Federal judge halts enforcement of anti-pipeline protest law in South Dakota

A new law by South Dakota aimed against Keystone XL pipeline protesters has been put on hold by a Federal Judge.

U.S. District Judge Lawrence Piersol granted a preliminary injunction this week in a lawsuit filed against Gov. Kristi Noem and Attorney General Jason Ravnsborg. The suit filed by the American Civil Liberties Union contends the state’s riot laws which allow South Dakota to sue so-called “riot boosters” were unconstitutional.

The judge also denied the state’s request to certify the question to the South Dakota Supreme Court and he granted Pennington County Sheriff Kevin Thom’s motion to dismiss the case against him, leaving Noem and Ravnsborg as the sole defendants.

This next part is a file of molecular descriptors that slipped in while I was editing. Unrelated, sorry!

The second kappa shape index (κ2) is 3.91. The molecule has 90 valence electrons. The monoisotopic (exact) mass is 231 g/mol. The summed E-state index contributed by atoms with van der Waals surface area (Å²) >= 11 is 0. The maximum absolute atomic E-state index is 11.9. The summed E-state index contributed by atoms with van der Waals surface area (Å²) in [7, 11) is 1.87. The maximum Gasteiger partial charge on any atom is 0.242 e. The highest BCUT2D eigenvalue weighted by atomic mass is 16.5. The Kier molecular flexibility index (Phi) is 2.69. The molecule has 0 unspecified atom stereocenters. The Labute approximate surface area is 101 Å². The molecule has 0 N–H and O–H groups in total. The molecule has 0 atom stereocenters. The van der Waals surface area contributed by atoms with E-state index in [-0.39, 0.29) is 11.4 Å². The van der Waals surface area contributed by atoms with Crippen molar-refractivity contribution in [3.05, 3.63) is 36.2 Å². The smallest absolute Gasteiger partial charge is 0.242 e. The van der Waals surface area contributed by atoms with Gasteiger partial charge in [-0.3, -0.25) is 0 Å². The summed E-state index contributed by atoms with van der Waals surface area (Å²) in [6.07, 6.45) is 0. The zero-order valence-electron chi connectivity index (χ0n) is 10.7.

The state has an interest in criminalizing participation in a riot, but the state’s laws defining a riot “go far beyond that appropriate interest and … do impinge upon protected speech and other expressive activity as well as the right of association,” Piersol wrote in his order.

The American Civil Liberties Union of South Dakota filed the lawsuit on behalf of four groups and two individuals. ACLU attorney Stephen Pevar said they’re “thrilled” by Piersol’s injunction.

“What it means for everybody is that they can speak their minds about the pipeline without fear of going to prison,” Pevar said. “This has never been about breaking the law. Our clients simply want to engage in peaceful protest, but under these statutes, they can’t do that without fear of punishment. The statutes just go too far.”